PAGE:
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Ethnic Intimidation Case Brings Back Memories of 'Twinkie Defense'

by on January 20, 2014 6:25 AM

I laughed out loud last week when I saw the headline that said "Attorney: Student Accused in Ethnic Intimidation Unaware of Swastika Meaning."

Last November, Penn State again made news when a fraternity, whose members are predominantly Jewish, was vandalized. Cars outside of the fraternity house, the house and the dumpsters near the house were spray painted with graffiti that included anti-Semitic language, references to the KKK and swastikas as well as sexual pictures and words.

Local police, with help from the public, were eventually able to identify and charge two men from another fraternity for criminal mischief, disorderly conduct and ethnic intimidation.

"His actions were born out of complete ignorance of what he was doing," said the young man's attorney in a statement last week. "A lot of American kids, quite frankly, are clueless about history and he's in that category."

Is this just another case of what is often referred to as a "Twinkie Defense" or are today's young people that uninformed?

Perhaps, it's a little of both.

The term Twinkie Defense came out of the 1978 shooting of San Francisco supervisor and activist Harvey Milk. Lawyers for defendant Dan White attempted to argue diminished capacity and depression as evidenced by his unhealthy diet including sugary sodas and Twinkies. The media in San Francisco immediately coined the term Twinkie Defense for outrageous and ridiculous legal strategies employed by attorneys to get their clients acquitted.

The assertion that a 19 or 20 year old college student doesn't know the meaning of a Swastika sounds a lot like the claim that "the Twinkie made me do it."

On the other hand, is it possible that a young adult in today's society could actually be that unaware of world history?

Every semester in the leadership class that I teach at Penn State, we do a "70s Day." The purpose of the day is to open up discussions about the personal risk that leaders experience when putting themselves out in front of a group, as well as provide the students with an introduction to event management.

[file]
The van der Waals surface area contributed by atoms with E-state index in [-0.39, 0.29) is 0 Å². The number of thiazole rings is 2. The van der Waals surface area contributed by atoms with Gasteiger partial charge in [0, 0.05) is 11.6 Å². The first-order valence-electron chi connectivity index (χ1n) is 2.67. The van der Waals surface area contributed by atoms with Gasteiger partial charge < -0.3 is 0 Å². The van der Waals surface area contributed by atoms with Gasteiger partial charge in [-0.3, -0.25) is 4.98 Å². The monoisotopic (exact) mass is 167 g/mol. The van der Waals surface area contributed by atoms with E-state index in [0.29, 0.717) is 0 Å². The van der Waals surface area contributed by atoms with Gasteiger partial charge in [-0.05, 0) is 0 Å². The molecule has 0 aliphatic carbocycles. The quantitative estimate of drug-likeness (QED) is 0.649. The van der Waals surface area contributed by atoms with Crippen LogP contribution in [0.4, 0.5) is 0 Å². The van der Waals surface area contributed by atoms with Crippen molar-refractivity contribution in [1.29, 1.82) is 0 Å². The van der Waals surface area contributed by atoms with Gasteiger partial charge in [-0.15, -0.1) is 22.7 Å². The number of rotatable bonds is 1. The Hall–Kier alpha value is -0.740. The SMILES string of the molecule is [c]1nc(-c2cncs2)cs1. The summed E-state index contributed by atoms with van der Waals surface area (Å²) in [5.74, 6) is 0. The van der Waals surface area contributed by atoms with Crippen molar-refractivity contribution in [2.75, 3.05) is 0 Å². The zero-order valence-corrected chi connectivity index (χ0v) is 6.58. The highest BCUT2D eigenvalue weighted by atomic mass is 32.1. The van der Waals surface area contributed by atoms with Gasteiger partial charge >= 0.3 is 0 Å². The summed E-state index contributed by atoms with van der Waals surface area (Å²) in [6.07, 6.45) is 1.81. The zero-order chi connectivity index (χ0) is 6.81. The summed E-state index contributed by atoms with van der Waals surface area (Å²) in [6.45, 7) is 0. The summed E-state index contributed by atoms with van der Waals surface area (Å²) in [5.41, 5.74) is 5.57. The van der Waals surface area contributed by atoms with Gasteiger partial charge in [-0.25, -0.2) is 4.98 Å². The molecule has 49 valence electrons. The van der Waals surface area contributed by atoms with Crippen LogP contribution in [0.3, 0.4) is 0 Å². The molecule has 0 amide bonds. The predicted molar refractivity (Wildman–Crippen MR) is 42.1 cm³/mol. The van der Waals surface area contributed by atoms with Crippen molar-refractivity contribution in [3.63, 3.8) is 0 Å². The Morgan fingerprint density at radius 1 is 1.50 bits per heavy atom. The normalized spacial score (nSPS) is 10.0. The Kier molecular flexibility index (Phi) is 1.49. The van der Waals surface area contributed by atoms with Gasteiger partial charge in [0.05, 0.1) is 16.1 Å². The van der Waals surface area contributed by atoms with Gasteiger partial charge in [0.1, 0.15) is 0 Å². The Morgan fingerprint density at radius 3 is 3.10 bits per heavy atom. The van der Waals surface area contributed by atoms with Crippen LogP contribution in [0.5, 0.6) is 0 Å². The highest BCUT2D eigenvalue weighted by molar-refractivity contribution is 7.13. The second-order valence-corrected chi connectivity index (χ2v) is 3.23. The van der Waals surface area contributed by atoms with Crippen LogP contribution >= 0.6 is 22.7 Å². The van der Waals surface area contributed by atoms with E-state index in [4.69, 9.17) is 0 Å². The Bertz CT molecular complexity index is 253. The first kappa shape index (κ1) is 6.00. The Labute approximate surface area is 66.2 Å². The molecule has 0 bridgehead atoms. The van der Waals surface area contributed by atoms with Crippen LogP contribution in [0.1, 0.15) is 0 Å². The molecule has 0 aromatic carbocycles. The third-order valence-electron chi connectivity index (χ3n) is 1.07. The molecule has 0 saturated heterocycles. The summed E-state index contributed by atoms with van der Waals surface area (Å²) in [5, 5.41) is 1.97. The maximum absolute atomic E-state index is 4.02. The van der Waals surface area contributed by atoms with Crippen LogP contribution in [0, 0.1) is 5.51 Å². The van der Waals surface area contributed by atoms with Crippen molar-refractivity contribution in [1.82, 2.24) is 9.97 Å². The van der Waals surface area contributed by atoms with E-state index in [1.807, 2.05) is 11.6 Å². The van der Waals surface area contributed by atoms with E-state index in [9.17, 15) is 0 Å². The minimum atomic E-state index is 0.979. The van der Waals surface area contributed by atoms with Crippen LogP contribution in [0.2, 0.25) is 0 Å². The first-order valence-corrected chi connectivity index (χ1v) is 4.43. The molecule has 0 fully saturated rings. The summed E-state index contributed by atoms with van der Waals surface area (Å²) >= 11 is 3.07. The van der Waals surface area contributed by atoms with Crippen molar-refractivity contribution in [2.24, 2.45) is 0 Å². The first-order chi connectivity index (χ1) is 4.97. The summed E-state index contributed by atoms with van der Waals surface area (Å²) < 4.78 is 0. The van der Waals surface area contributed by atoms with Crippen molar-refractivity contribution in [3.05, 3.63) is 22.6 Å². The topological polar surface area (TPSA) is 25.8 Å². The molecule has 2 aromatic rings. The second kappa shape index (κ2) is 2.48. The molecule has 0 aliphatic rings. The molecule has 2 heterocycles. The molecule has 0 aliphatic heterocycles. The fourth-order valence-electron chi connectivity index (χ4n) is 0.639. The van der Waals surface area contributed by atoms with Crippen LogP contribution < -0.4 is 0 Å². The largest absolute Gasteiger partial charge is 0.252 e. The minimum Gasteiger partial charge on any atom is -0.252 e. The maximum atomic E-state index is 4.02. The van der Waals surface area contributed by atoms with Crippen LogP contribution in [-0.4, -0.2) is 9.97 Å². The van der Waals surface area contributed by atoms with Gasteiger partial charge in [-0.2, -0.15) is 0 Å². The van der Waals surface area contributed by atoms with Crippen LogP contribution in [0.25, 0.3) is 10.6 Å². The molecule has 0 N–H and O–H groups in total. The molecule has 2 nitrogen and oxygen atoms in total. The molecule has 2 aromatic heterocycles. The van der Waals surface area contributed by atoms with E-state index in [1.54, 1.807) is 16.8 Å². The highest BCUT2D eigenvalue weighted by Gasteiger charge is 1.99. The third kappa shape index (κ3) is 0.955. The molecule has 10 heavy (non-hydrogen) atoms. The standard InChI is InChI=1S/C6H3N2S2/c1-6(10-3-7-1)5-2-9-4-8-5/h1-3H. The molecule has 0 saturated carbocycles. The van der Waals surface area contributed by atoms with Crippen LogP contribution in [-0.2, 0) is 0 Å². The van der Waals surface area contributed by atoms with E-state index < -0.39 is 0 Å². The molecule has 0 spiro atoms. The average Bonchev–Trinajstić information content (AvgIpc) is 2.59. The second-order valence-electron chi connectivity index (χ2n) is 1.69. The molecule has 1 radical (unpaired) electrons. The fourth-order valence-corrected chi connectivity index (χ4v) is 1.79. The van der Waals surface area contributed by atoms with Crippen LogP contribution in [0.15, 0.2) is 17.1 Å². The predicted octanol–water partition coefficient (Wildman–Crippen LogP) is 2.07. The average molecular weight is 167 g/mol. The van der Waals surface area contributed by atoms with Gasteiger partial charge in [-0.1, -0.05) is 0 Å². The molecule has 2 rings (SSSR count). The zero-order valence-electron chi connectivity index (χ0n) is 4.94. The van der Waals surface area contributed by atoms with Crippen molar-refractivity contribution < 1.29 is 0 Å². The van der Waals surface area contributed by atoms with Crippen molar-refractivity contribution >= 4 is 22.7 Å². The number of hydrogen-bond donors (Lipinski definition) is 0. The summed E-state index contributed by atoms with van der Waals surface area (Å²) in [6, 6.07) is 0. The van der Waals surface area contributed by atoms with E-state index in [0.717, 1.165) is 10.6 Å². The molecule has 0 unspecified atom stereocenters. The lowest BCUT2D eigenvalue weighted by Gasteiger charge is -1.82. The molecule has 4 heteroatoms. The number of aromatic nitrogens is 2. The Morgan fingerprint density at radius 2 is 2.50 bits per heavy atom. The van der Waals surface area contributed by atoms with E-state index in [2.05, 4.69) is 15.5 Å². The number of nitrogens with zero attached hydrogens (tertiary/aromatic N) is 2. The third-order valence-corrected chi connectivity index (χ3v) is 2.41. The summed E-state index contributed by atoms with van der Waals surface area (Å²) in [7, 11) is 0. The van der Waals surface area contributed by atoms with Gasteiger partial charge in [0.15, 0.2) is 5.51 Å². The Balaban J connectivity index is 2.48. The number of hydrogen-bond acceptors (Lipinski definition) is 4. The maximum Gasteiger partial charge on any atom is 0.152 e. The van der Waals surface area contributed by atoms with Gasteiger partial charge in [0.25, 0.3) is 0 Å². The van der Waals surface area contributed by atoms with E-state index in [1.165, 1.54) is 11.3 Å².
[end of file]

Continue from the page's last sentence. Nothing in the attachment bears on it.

In the class, I do a trivia Match Game from the 1970s game show. I have come to expect outrageous responses that are both hysterically funny but also unbelievable when it comes to today's young adults and their knowledge of American history and culture.

Name a political figure from the 1970s. More times than I can count, I hear "John F. Kennedy."

Name a woman who came to fame in the 1970s. I hear "Marilyn Monroe."

Name a teen idol from the 1970s. I hear "Elvis." (Elvis died in 1977 at age 42 which hardly makes him a peer of Donny Osmond).

In a famous study that was conducted in 2007 by the Intercollegiate Studies Institute, over 14,000 college freshmen and college seniors were tested at over 50 universities using a basic high school civics and history test. The results were astonishing. Harvard seniors on average scored the highest at 69.56% (a D on most grading scales) and the average scores for all freshmen (50.4%) and seniors (54.2%) suggest that our nation's college students earn an F in history.

Emory University Professor Mark Bauerlein takes it even further. Dr. Bauerlein has researched and written extensively on what he calls "The Dumbest Generation." By examining factors such as types of reading materials and time spent reading, Bauerlein suggests that the general knowledge of today's young people is greatly compromised. He suggests that technology and the internet, time spent watching TV, as well as our education and social systems of today (i.e. grade inflation that reflects concern for student's self- esteem rather than an understanding of the subject) means that the current generation is not as informed as those who have come before.

Fortunately, "I didn't know" is rarely an acceptable excuse for breaking the law. If I were the prosecutor, I would ask the obvious question. Of all of the possible symbols that they could have selected to spray paint, do they really want us to believe it was just a coincidence that it was a swastika?

My guess is that the young men in question clearly understood the meaning of the words and symbols that they sprayed on the fraternity house. If I were the prosecutor in this case, I would get access to their high school and even elementary school curricula which will likely show that they learned about Nazi Germany and the Holocaust at some point along the way. I would ask to see their Penn State transcripts to see which general education courses they have taken in the humanities or in social and behavioral science.

This story has holes in it the size of a Twinkie.

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Patty Kleban is an instructor at Penn State, mother of three and a community volunteer. She is a Penn State Alumna. Readers of State College Magazine voted her Best Writer of 2010 and 2012. She and her family live in Patton Township. Her views and opinions do not necessarily reflect those of Penn State.
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